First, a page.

Watson is quite probably related to IBM's old TREC-QA systems. For TREC-8 (in 1999), they used a combination of shallow parsing to get search keywords from the question and to extract typed entities (names, roles, lengths, ages) from the document corpus. That system filtered the search results to find answers appropriate to the question - a question starting "Who ...?" clearly wants a name in response, "How far ...?" will be a distance, etc. It was one of the more effective attempts, but 'understood' far less than competing systems. (Microsoft took that to an extreme in a later year and produced a QA system which searched Google for the answers on the basis that someone somewhere will have used the exact phrasing, then looked in the corpus to find them, understanding absolutely nothing)
Adapting such a QA system to Jeopardy is an interesting summer project. It's different since you don't get given the question - but you do get given a category and questions often start with "this <type of answer> ..." or similar. And then there's the betting strategy involved with Daily Doubles.
You can see where Watson has had a lot of problems - categories that involve puns in the answer ("'church' and 'state'"), categories with a specific connection it can't resolve ("Actors who direct", "Also on your computer keys"), groups of years ("Name the decade"). Ironically, Watson could probably have answered the much harder "The year the first modern crossword puzzle was published" better than the looser "The first modern crossword puzzle is published & Oreo cookies are introduced" (to identify a decade). Those can be fixed, of course, but then you're just building a machine to play Jeopardy slightly better, not actually solving anything.
Torture? Get a grip!
When he's being waterboarded, beaten with hoses, having his fingernails pulled out, and being tasered in the balls, *then* you can claim he's being tortured.
Checking that someone who was sent to the base chaplain for "odd behaviours" and was "due to be discharged for 'adjustment disorder'", and who described himself as a "wreck" and was "in an awkward place" "emotionally and psychologically" when he (allegedly) exfiltrated classified data he was sworn to protect, hasn't injured himself is not just right and proper. It's his captors' duty of care to do so.
There are a lot of people who would want to harm Manning, probably including most of the other prisoners in the stockade (just because they've broken military law doesn't mean they like traitors) and likely plenty of the guards, too, so solitary and lock-down are necessary. And he didn't exactly sound mentally stable before incarceration, let alone now with people baying for his blood. If he's innocent, it's even more vital that he's not injured.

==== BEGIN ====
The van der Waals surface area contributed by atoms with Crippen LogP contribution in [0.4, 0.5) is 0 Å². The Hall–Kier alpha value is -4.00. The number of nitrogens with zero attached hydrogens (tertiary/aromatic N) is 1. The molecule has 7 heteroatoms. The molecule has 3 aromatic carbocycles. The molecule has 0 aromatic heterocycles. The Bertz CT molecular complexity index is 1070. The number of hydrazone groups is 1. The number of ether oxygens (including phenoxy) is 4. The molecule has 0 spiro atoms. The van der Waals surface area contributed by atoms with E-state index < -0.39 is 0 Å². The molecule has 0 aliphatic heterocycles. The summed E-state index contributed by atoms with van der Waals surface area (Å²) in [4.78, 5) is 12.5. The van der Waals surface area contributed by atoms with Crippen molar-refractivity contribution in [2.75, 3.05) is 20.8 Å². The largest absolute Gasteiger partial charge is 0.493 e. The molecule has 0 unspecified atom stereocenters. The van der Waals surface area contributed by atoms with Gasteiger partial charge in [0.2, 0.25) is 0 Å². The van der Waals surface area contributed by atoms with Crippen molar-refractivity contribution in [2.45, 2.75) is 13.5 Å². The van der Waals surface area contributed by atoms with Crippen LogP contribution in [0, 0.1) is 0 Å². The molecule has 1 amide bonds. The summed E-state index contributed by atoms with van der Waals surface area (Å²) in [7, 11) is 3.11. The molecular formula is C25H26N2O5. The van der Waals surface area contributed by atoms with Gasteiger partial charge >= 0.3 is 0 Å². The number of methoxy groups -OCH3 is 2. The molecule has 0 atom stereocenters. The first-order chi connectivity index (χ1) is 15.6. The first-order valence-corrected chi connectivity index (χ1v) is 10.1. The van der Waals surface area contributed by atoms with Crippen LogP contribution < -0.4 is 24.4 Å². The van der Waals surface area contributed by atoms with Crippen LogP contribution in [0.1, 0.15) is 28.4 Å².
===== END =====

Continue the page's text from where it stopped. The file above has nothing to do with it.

I'm sure it's not pleasant for him, but being locked up in prison on remand - particularly for a crime that can carry the death penalty - is rarely noted for its relaxing properties. The best thing for everyone involved is to get this to court martial ASAP...
As others have noted, Mach 5 with 60,000g means a ~2.4m barrel and ~3ms firing time. That's feasable for low/moderate sea states as any shock to the hull is unlikely to coincide with the instant of firing.
Making the projectiles "smart" is a non-starter. The forces involved in the launch would crush all but the simplest and hardest electronics, would likely bend/break movable fins, and might even detonate the warhead. On top of that, it's going to be enough of a magnetic field (presumably on the order of 1 Tesla, like MRI scanners) to induce enough current to fry electronics and seriously limit the materials that can be used. In addition, it's non-trivial even to steer something at mach 5 - the air has the consistency of a brick wall.
Under-sea blasts work fine for torpedos with a ton of high explosives. This sort of hittile would be maybe 1kg, with a muzzle energy of ~1.5MJ. Water has a specific heat capacity of 4,187J/kgK and a specific latent heat of evaporation of 2,270,000 J/kg. Assuming a sea temperature of 15 deg C it will take over 2.6MJ to boil 1kg of water - in other words, at 100% efficiency of conversion, the KE would be enough to boil only about a pint of sea water, which really isn't going to snap the keel of any ship that wouldn't fit in a bottle.
As an anti-ship weapon, it's going to be limited to perforating the hull and hoping to hit something that'll go "boom". With a decent ROF and a lot of cheap shots, that could still be useful, but it's got to compete with 4.5" guns that can deliver a couple of dozen shells a minute out to 12nmi.